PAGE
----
Enhanced green fluorescent protein-expressing human mesenchymal stem cells retain neural marker expression.
ABSTRACT Mesenchymal stem cells (MSCs) have the potential to play a role in autologous treatment of central nervous system injury or disease. Here we transduced human MSCs with enhanced green fluorescent protein (EGFP). We compared the capacity of control and EGFP-positive cells to proliferate under normal culture conditions, as well as express neural markers following trans-differentiation. EGFP-positive cells proliferated comparably to controls, retained EGFP expression over the course of multiple passages, and retained neural marker expression at levels comparable to control MSCs. Further neurogenic capacity of EGFP-positive human MSCs was examined by growth as neural stem cell-like neurospheres. No significant difference was observed in the ability of control or EGFP-positive cells to generate primary neurospheres or to expand during passage. When examined by immunostaining for the presence of neuroectodermal markers, neurosphere-derived cells similarly expressed neural markers. We show that human MSCs expressing EGFP represent an attractive and practical source of stem cells for the study of repair and regeneration in neurological models.
Full-textDOI: · Available from: James B Uney, May 30, 2015
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ABSTRACT: Mesenchymal stem cells (MSCs) can abrogate the animal model of multiple sclerosis, experimental autoimmune encephalomyelitis (EAE), but whether this therapeutic effect occurs entirely through systemic immune modulation and whether CNS infiltration occurs after peripheral delivery are uncertain. We studied the clinical and neuropathologic effects of intravenously administered human MSCs (hMSCs) in C57BL/6 mice with EAE. Human MSCs significantly reduced the clinical disease severity, particularly in later disease. Large numbers of hMSCs migrated into gray and white matter at all levels of the spinal cord in both naive mice and mice with EAE. In the latter, hMSCs accumulated over time in demyelinated areas. There were 2 distinct morphological appearances of the hMSCs in the tissue, that is, rounded and less numerous process-bearing forms; very few expressed neural markers. The number of spinal cord white matter lesions and areas of white matter demyelination were reduced after hMSC treatment compared with control treatment. These findings show that central nervous system infiltration occurs after peripheral delivery of hMSCs, that they accumulate where there is myelin damage, and that they are associated with a reduced extent of demyelination. These data support a potential role for hMSCs in autologous cell therapy in multiple sclerosis.Journal of Neuropathology and Experimental Neurology 10/2010; 69(11):1087-95. DOI:10.1097/NEN.0b013e3181f97392 · 4.37 Impact Factor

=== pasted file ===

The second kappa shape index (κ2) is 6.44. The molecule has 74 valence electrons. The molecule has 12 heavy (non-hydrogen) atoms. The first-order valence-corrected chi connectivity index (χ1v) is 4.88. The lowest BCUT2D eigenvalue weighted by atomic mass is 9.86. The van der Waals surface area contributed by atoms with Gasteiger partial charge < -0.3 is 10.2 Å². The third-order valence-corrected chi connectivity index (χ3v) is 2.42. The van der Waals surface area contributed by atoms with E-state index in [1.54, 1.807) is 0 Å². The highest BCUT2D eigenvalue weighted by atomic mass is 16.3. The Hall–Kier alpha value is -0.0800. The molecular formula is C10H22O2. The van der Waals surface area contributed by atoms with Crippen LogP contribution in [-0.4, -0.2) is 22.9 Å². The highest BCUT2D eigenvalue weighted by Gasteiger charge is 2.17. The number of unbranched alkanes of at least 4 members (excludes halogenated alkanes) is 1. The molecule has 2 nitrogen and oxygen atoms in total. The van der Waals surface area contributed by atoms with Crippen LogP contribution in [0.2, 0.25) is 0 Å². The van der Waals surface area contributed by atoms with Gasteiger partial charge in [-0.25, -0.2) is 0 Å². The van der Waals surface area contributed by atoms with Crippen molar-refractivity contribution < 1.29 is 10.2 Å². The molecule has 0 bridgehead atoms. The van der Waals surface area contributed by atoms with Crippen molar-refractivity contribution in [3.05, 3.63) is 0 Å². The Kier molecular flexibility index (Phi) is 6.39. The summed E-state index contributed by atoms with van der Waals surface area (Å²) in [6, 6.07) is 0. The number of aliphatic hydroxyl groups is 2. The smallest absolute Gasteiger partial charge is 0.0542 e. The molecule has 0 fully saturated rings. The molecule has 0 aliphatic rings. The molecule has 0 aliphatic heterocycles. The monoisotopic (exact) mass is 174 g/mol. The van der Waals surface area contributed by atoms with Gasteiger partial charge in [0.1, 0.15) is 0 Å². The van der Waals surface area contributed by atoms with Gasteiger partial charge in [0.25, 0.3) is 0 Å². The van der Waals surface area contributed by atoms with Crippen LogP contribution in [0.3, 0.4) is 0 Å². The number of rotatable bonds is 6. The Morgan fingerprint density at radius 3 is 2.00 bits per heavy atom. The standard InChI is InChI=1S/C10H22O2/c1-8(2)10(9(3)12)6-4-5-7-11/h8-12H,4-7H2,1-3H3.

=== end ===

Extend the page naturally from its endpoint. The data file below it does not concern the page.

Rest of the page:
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ABSTRACT: In addition to traditional osteogenic, chondrogenic, and adipogenic differentiation, mesenchymal stem cells are considered to be capable of also giving rise to neural lineage. We overview the transgenic approach for the neurogenic differentiation of MSCs, including the expression of neurotrophic factors, signaling molecules, and other transgenes with neurogenic properties. Key wordsmesenchymal stem cells-neurogenic differentiation-transgene-transductionCell and Tissue Biology 08/2010; 4(4):309-312. DOI:10.1134/S1990519X10040012
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ABSTRACT: Modern medicine will unequivocally include regenerative medicine as a major breakthrough in the re-establishment of damaged or lost tissues due to degenerative diseases or injury. In this scenario, millions of patients worldwide can have their quality of life improved by stem cell implantation coupled with endogenous secretion or administration of survival and differentiation promoting factors. Large efforts, relying mostly on flow cytometry and imaging techniques, have been put into cell isolation, immunophenotyping, and studies of differentiation properties of stem cells of diverse origins. Mesenchymal stem cells (MSCs) are particularly relevant for therapy due to their simplicity of isolation. A minimal phenotypic pattern for the identification of MSCs cells requires them to be immunopositive for CD73, CD90, and CD105 expression, while being negative for CD34, CD45, and HLA-DR and other surface markers. MSCs identified by their cell surface marker expression pattern can be readily purified from patient's bone marrow and adipose tissues. Following expansion and/or predifferentiation into a desired tissue type, stem cells can be reimplanted for tissue repair in the same patient, virtually eliminating rejection problems. Transplantation of MSCs is subject of almost 200 clinical trials to cure and treat a very broad range of conditions, including bone, heart, and neurodegenerative diseases. Immediate or medium term improvements of clinical symptoms have been reported as results of many clinical studies. © 2012 International Society for Advancement of Cytometry.Cytometry Part A 01/2013; 83A(1). DOI:10.1002/cyto.a.22205 · 3.07 Impact Factor